Creating is the central hub for hackers before and throughout the event. What do hackers need from our web application, and how do we build such an app using our visual identity?

Creating is the central hub for hackers before and throughout the event. What do hackers need from our web application, and how do we build such an app using our pre-established visual identity?

My Role

Design Team Lead, Designer


August - October, 2019


Max Cherbak, designer
CJ Enright, developer
Peter Kfoury, copy


Affinity Designer, Sketch

Getting Started is the central hub for hackers — they use our web app to learn more about the event, apply, RSVP, and receive important information throughout the event. It acts as a resource for hackers to find information, an advertisement to display the awesomeness of BoilerMake, and a space for potential sponsors to learn more about us as an organization.

Our goal was to design a beneficial user experience that uses our visual identity to convey our values: we are space where hackers — experienced and new, alike — can learn and create amazing projects.

What information do people need, and how do we represent it?

The homepage of our web app acts as an advertisement. It needs to represent our values and the benefits people receive from coming to our event. Max and I completed some research to find out exactly what information people need to see in order to apply, and how to represent it.

After countless conversations, we found that people want to explicitly see the information we're trying to visually represent in our designs. Similar to the information we found while creating our branding, people want to know the following:

  • The benefits of attending the event
  • A schedule of events taking place throughout the weekend
  • Testimonies from previous hackers
  • A list of sponsors they'll be able to interact with

The Benefits of Attending

We want people to be able to quickly and easily see the benefits of attending BoilerMake. We brainstormed ways to represent this information, trying to find a way to both add depth and scanability to the information. We selected the icon route, because we can add scanable visual queues with in-depth textual context.


Many people decide whether they want to attend our hackathon based on the schedule of events taking place throughout the weekend. Though it would not initially display at the launch of the website, we wanted to have a plan for how to represent this information.

After brainstorming multiple ways to represent the data, we selected the 'Whole Event Overview' route because, through conversations with people, we decided that most people want a general glimpse of the events taking place. The descriptions seemed redundant until they were at the event and wanted to know more.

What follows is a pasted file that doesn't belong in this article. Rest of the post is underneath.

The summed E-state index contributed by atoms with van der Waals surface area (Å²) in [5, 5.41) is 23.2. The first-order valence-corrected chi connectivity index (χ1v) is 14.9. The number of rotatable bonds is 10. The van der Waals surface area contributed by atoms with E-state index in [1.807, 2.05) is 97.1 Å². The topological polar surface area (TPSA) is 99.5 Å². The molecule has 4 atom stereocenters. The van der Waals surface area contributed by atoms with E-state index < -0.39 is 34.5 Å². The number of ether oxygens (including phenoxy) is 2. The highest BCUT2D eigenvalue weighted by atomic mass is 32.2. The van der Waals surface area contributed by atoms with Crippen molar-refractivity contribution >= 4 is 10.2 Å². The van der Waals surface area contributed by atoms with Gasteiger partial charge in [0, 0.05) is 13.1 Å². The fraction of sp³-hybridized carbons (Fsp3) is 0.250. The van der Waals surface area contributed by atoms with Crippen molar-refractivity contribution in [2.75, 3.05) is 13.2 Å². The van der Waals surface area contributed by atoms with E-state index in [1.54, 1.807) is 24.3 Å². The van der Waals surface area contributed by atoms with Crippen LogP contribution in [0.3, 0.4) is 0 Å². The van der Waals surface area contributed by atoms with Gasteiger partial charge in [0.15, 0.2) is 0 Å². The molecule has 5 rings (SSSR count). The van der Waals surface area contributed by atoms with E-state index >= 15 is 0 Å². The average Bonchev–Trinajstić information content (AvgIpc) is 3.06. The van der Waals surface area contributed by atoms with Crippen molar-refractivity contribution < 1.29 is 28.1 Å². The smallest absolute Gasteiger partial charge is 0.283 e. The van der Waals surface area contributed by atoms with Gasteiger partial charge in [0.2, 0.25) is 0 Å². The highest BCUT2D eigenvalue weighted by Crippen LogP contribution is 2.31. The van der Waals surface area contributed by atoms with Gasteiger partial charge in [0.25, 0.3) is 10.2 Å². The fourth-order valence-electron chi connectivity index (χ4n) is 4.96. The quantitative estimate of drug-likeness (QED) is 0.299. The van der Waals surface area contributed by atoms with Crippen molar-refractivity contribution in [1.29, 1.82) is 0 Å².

We want people to feel comfortable and excited to be attending BoilerMake. Testimonies offer the perfect chance to inform users of the impact that BoilerMake can have for someone, so we began to brainstorm how to represent the data. We knew that it needed to include a picture, name, and quote.

We decided to move forward with a card view so that testimonies are present, and it fits the overall design since its consistent with our decision for the schedule.

Translating Design Standards to a Website Design

At this point, we had the visual identity for BoilerMake VII created. Our sponsorship packet was sent to companies in an email donned with a themed header. Our website design needed to reflect this visual identity.

BoilerMake VII's mantra is "Hack Your Own Adventure". We wanted our website to visually display the countless adventures and paths people could take at our event.

Initial Design Ideas

  • Expand the ocean surrounding BoilerMake island throughout the page
  • Create numerous islands for each section, each representing a different adventure
  • Use the text and islands to flow about the page.

Some Struggles

We quickly realized that this design style was incredibly limiting. Upcoming projects like advertising posters, social media campaigns, swag design, and everything else we design would look similar and negate our "Hack Your Own Adventure" theme, because every adventure would, from a distance, look the same.

We asked ourselves — how can we represent different adventures, while still using the same cohesive style and visual identity? To be honest, inspiration struck rather quickly.

A Whole New Website Design

  • Create completely unique "adventure" illustrations
  • Each section of the website hosts its own adventure
  • These adventures represent a range of interests — from pink, magical forests to red, extraterrestrial deserts
  • Create a cohesive visual identity using the same illustration style, replicating filler objects, and using a similar color palette
  • On the larger scale, use these individual adventure themes to break-up the larger gym space into smaller, cozier hacking spaces.

There was quite a bit of experimentation....

But we landed here.

Using our goals throughout the design process, we came to this final result.

  • People should quickly and easily be able to apply. We placed the call-to-actions front and center in the hero image, as well as in the navigation bar so it's always present.
  • People can quickly scan through the benefits of attending BoilerMake.
  • For those who want a more in-depth analysis, we've created a secondary call to action for them to learn more.